Thread: E46 M3 drifting
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Old 09-24-2002, 03:41 AM   #11
1st Gear Newbie
Join Date: Sep 2002
Location: Netherlands
Posts: 30
Both the E46 and E36 have lots of torque. I did the same thing on the same oval with my E36 M3 when it was standard and then again when it was chipped.

Don't do clutchdumps with your car. This can cause serious drivetrain damage after a while.

Me and friends always go drifting in the weekend when it's wet. On a wet surface it's best to practice. Drifting on dry surface is much more difficult and you'll get real hard tankslappers if you're late with correcting the car from the drift.

The following works well for me when drifting on wet (and dry):

* Seek for a good long corner where traffic can be overseen and make sure there are no curbs!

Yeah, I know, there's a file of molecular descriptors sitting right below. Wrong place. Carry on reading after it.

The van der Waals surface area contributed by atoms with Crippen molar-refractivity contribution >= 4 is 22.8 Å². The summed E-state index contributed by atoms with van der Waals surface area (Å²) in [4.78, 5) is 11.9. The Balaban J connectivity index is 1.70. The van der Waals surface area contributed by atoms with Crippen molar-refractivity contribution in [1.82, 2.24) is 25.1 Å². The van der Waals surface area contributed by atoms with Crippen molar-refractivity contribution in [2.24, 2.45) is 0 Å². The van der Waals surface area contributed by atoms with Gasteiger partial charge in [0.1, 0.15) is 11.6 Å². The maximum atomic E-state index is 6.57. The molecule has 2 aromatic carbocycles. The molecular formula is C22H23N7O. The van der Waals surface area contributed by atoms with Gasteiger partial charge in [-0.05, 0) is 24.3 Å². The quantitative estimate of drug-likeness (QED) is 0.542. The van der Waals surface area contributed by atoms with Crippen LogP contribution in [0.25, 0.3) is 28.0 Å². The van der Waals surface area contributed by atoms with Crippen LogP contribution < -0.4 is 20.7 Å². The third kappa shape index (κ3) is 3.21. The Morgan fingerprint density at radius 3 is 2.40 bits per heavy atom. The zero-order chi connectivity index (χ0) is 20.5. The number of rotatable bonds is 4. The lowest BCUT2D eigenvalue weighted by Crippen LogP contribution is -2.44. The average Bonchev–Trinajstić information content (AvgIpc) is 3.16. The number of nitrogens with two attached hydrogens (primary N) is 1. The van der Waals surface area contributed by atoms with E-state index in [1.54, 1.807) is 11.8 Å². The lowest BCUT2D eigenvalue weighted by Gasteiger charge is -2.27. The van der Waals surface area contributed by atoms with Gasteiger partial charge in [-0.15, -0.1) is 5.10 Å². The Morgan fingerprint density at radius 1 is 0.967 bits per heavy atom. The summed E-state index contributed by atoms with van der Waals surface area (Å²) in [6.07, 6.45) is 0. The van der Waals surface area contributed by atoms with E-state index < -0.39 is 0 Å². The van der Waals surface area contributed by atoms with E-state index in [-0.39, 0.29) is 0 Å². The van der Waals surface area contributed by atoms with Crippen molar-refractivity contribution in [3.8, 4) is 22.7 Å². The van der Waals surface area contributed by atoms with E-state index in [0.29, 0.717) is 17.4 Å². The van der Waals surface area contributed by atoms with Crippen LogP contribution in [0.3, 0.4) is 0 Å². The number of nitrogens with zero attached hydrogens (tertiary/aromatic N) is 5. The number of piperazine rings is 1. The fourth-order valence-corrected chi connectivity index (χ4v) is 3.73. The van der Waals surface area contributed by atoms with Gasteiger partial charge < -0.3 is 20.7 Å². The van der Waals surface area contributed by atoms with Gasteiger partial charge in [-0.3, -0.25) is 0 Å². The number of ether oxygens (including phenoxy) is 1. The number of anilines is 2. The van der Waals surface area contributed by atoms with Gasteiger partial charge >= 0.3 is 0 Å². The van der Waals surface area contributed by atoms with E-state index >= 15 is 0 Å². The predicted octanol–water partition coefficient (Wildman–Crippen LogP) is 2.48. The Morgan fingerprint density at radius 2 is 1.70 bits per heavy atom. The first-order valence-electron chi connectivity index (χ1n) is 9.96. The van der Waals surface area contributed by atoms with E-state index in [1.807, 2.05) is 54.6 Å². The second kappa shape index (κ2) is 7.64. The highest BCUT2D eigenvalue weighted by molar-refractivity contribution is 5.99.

* Steer into the corner, steer a little sharper then the corner actually is.
* Now there are two ways to 'set' the car and be able to drift:
1. apply more gas
2. lift off the gas and then reapply some more (this will cause unbalance in the car and it starts to slide)
* Correct the car by steering back and hold the gas, you'll notice that the car will follow the corner while your frontwheels are pointing out of the corner now!
* The last part is the most tricky part, you're now drifting but you want the car stabilized again. You now need to steer just like following the corner again but do it easy! To fast or rigorous corrections will make the car uncontrollable and you'll end up making a 180. (hold the gas while correcting the car again). You van also get your foot off the gas, the car will settle then as well but it won't be as smooth as when holding the gas!

Happy practicing :-)


The above only works for bimmers with LSD (Limited Slip Differential).
* If you start to see in black and white, then you know you are pulling enough G's
* I only use the brakes so i can accelerate all over again
* Drive it like you stole it
Rutger is offline   Reply With Quote